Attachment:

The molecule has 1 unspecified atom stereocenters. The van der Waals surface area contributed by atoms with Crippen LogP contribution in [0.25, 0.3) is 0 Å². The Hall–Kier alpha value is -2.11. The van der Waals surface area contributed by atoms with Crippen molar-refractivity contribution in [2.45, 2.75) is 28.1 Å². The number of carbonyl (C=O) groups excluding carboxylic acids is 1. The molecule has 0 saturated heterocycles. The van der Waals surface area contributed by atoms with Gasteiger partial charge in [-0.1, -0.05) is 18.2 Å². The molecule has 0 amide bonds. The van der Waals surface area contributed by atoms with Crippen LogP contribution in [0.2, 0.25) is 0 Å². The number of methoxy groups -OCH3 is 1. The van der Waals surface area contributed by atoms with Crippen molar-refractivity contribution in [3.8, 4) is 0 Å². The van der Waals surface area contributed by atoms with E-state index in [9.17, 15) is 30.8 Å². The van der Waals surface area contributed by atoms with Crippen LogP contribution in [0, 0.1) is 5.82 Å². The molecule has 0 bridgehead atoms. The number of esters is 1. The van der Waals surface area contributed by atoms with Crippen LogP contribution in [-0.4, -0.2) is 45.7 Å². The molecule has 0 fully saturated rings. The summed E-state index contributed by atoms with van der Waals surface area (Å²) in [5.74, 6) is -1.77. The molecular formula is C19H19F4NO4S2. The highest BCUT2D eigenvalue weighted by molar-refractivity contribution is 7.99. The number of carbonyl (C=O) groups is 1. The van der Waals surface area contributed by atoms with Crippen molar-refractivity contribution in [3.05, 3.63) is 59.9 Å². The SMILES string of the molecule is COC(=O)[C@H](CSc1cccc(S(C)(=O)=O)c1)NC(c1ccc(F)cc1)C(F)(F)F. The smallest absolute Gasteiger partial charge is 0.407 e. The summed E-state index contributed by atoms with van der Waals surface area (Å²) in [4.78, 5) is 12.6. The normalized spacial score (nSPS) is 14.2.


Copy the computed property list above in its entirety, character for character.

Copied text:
The molecule has 1 unspecified atom stereocenters. The van der Waals surface area contributed by atoms with Crippen LogP contribution in [0.25, 0.3) is 0 Å². The Hall–Kier alpha value is -2.11. The van der Waals surface area contributed by atoms with Crippen molar-refractivity contribution in [2.45, 2.75) is 28.1 Å². The number of carbonyl (C=O) groups excluding carboxylic acids is 1. The molecule has 0 saturated heterocycles. The van der Waals surface area contributed by atoms with Gasteiger partial charge in [-0.1, -0.05) is 18.2 Å². The molecule has 0 amide bonds. The van der Waals surface area contributed by atoms with Crippen LogP contribution in [0.2, 0.25) is 0 Å². The number of methoxy groups -OCH3 is 1. The van der Waals surface area contributed by atoms with Crippen molar-refractivity contribution in [3.8, 4) is 0 Å². The van der Waals surface area contributed by atoms with E-state index in [9.17, 15) is 30.8 Å². The van der Waals surface area contributed by atoms with Crippen LogP contribution in [0, 0.1) is 5.82 Å². The molecule has 0 bridgehead atoms. The number of esters is 1. The van der Waals surface area contributed by atoms with Crippen LogP contribution in [-0.4, -0.2) is 45.7 Å². The molecule has 0 fully saturated rings. The summed E-state index contributed by atoms with van der Waals surface area (Å²) in [5.74, 6) is -1.77. The molecular formula is C19H19F4NO4S2. The highest BCUT2D eigenvalue weighted by molar-refractivity contribution is 7.99. The number of carbonyl (C=O) groups is 1. The van der Waals surface area contributed by atoms with Crippen molar-refractivity contribution in [3.05, 3.63) is 59.9 Å². The SMILES string of the molecule is COC(=O)[C@H](CSc1cccc(S(C)(=O)=O)c1)NC(c1ccc(F)cc1)C(F)(F)F. The smallest absolute Gasteiger partial charge is 0.407 e. The summed E-state index contributed by atoms with van der Waals surface area (Å²) in [4.78, 5) is 12.6. The normalized spacial score (nSPS) is 14.2.